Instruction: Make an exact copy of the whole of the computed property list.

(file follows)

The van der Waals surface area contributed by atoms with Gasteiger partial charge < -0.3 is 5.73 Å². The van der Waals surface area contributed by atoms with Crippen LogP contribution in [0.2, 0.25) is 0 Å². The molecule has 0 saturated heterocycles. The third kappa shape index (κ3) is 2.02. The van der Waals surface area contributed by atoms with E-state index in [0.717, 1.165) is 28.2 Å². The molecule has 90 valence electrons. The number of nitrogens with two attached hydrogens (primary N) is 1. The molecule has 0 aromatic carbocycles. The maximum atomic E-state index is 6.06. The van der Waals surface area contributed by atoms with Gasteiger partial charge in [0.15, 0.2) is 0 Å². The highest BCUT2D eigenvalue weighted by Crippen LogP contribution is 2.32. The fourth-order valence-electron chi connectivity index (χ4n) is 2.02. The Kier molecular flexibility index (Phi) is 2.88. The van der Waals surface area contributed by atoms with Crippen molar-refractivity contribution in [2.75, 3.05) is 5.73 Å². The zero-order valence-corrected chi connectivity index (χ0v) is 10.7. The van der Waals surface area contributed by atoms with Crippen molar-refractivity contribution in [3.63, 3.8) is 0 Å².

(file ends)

The van der Waals surface area contributed by atoms with Gasteiger partial charge < -0.3 is 5.73 Å². The van der Waals surface area contributed by atoms with Crippen LogP contribution in [0.2, 0.25) is 0 Å². The molecule has 0 saturated heterocycles. The third kappa shape index (κ3) is 2.02. The van der Waals surface area contributed by atoms with E-state index in [0.717, 1.165) is 28.2 Å². The molecule has 90 valence electrons. The number of nitrogens with two attached hydrogens (primary N) is 1. The molecule has 0 aromatic carbocycles. The maximum atomic E-state index is 6.06. The van der Waals surface area contributed by atoms with Gasteiger partial charge in [0.15, 0.2) is 0 Å². The highest BCUT2D eigenvalue weighted by Crippen LogP contribution is 2.32. The fourth-order valence-electron chi connectivity index (χ4n) is 2.02. The Kier molecular flexibility index (Phi) is 2.88. The van der Waals surface area contributed by atoms with Crippen molar-refractivity contribution in [2.75, 3.05) is 5.73 Å². The zero-order valence-corrected chi connectivity index (χ0v) is 10.7. The van der Waals surface area contributed by atoms with Crippen molar-refractivity contribution in [3.63, 3.8) is 0 Å².